Darwin: A Life in Poems

Darwin: A Life in Poems

by Ruth Padel

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This remarkable book brings us an intimate and moving interpretation of the life and work of Charles Darwin, by Ruth Padel, an acclaimed British poet and a direct descendant of the famous scientist.

Charles Darwin, born in 1809, lost his mother at the age of eight, repressed all memory of her, and poured his passion into solitary walks, newt collecting, and shooting. His five-year voyage on H.M.S. Beagle, when he was in his twenties, changed his life. Afterward, he began publishing his findings and working privately on groundbreaking theories about the development of animal species, including human beings, and he made a nervous proposal to his cousin Emma.

Padel’s poems sparkle with nuance and feeling as she shows us the marriage that ensued, and the rich, creative atmosphere the Darwins provided for their ten children. Charles and Emma were happy in each other, but both were painfully aware of the gulf between her deep Christian faith and his increasing religious doubt. The death of three of their children accentuated this gulf. For Darwin, death and extinction were nature’s way of developing new species: the survival of the fittest; for Emma, death was a prelude to the afterlife.

These marvelous poems—enriched by helpful marginal notes and by Padel’s ability to move among multiple viewpoints, always keeping Darwin at the center—bring to life the great scientist as well as the private man and tender father. This is a biography in rare form, with an unquantifiable depth of family intimacy and warmth.

Product Details

ISBN-13: 9780307959522
Publisher: Knopf Doubleday Publishing Group
Publication date: 11/23/2011
Sold by: Random House
Format: NOOK Book
Pages: 160
File size: 2 MB

About the Author

Ruth Padel is a prizewinning poet, a Fellow of both the Royal Society of Literature and the Zoological Society of London, and the first Writer in Residence at Somerset House, London. Her poetry collections include Rembrandt Would Have Loved You, Voodoo Shop, and The Soho Leopard, all short-listed for the T. S. Eliot Prize. She has also published two much-loved books on reading contemporary poetry, 52 Ways of Looking at a Poem and The Poem and the Journey, and an acclaimed nature book, Tigers in Red Weather, which was short-listed for the Kiriyama Prize

Read an Excerpt







‘He brought a flower to school. He said his mother
taught him to look inside the blossom
and discover the name of the plant.
I inquired how it could be done
but the lesson was not transmissible.’
A walk through the zebra maze, to the Unitarian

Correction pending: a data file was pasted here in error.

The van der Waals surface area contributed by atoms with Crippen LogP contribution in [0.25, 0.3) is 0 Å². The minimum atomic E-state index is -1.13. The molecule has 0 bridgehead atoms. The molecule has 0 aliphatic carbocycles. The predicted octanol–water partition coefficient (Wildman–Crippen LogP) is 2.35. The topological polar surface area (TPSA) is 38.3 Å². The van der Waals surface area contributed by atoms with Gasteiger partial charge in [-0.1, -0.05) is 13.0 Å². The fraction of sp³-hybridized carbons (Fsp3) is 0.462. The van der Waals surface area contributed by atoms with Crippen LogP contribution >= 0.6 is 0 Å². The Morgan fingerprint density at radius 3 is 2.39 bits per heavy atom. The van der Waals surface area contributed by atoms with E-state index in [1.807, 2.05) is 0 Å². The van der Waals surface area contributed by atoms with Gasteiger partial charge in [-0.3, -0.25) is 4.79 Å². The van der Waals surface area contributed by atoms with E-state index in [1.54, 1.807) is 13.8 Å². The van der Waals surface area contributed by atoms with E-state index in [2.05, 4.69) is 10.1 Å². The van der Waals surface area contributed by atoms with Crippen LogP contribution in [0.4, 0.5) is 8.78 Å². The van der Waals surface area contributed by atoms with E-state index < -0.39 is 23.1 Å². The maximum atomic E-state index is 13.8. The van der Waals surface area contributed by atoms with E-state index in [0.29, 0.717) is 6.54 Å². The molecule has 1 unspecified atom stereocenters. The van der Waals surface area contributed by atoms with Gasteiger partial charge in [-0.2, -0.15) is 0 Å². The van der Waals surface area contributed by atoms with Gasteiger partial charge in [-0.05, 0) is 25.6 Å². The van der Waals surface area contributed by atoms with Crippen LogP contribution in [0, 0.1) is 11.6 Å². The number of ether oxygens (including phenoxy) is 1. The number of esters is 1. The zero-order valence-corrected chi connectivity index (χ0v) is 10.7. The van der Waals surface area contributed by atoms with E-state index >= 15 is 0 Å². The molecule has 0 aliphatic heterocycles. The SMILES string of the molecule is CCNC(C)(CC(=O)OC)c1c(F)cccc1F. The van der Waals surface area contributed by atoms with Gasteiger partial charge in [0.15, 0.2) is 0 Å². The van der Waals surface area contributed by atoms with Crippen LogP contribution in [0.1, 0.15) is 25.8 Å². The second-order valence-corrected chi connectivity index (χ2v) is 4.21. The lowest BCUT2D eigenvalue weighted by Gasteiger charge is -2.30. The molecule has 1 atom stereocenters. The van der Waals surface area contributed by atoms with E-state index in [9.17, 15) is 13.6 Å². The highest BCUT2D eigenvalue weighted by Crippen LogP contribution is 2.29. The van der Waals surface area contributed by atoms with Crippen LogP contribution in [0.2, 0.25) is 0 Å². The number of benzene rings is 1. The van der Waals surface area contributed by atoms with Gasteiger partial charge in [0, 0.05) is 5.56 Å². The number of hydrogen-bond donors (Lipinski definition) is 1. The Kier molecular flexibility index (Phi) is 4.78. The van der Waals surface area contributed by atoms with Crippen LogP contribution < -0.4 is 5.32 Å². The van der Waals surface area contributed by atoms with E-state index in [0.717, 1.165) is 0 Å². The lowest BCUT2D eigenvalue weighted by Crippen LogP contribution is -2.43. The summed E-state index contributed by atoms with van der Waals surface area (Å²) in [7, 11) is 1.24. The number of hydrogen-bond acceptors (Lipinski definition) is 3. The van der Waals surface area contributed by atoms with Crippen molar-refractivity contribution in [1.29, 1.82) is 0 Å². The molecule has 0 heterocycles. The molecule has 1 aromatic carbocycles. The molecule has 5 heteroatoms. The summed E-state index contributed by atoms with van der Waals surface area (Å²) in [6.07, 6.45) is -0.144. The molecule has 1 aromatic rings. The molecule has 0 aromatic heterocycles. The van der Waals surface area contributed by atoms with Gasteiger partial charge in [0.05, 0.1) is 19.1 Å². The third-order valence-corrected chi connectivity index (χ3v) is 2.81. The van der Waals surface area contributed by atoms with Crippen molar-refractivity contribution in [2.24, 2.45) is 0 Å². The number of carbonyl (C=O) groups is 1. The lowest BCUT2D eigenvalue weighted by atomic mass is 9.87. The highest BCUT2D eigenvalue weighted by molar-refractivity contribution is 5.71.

chapel on Claremont Hill. What do they say,
the black stripes on white house-walls? He ’s afraid
of the dogs on Baker Street. When boys play
he chews the inside of his mouth. He can never fight.

Darwin grew up in Shrewsbury, a medieval English town on the border of Wales, where his father built a house in 1800. Early in 1817, when he was a timid boy of seven, his mother enrolled him in a small school attached to the Chapel in town. The words quoted here come from the earliest memory of Darwin by anyone other than his family: William Leighton, an older pupil at the school who later
became a botanist.



‘I remember her sewing-table, curiously constructed.
Her black velvet gown. Nothing else
except her death-bed. And my Father, crying.’ No embrace.
‘My older sisters, in their great grief,
did not speak her name.’ Her memory was silence.
No memento of her face.

Darwin’s mother Susanna, daughter of the potter Josiah Wedgwood, died young in July 1817, when Darwin was eight.


He does not seem to have known half how much our father loved him. --Caroline Wedgwood, née Darwin

Bits of the world blow towards him and come apart
on the wind. He invents. He lies.
‘I had a passion for dogs. They seemed to know.
I was adept in robbing their masters of their love.’
He steals apples from the orchard, gives them to boys
in a cottage and tells them to watch how fast he runs.
He climbs a beech by the wall of the locked kitchen garden
and dreams himself into the inner gloss
of raspberry canes. A forest, glowing in its net.
Emerald coal in a watchman’s brazier.
He straddles the coping, fits a stick in the hole at the foot
of a flower-pot, and pulls. Peaches and plums
fall in. Enough to have begun an orchard of his own.
My father’s. Valuable. The words hang in the trees
when the soft blobs are gone. He hides his loot
in shrubbery and runs to tell:
he has found a hoard of stolen fruit!

The Mount, Shrewsbury, 1817–20.

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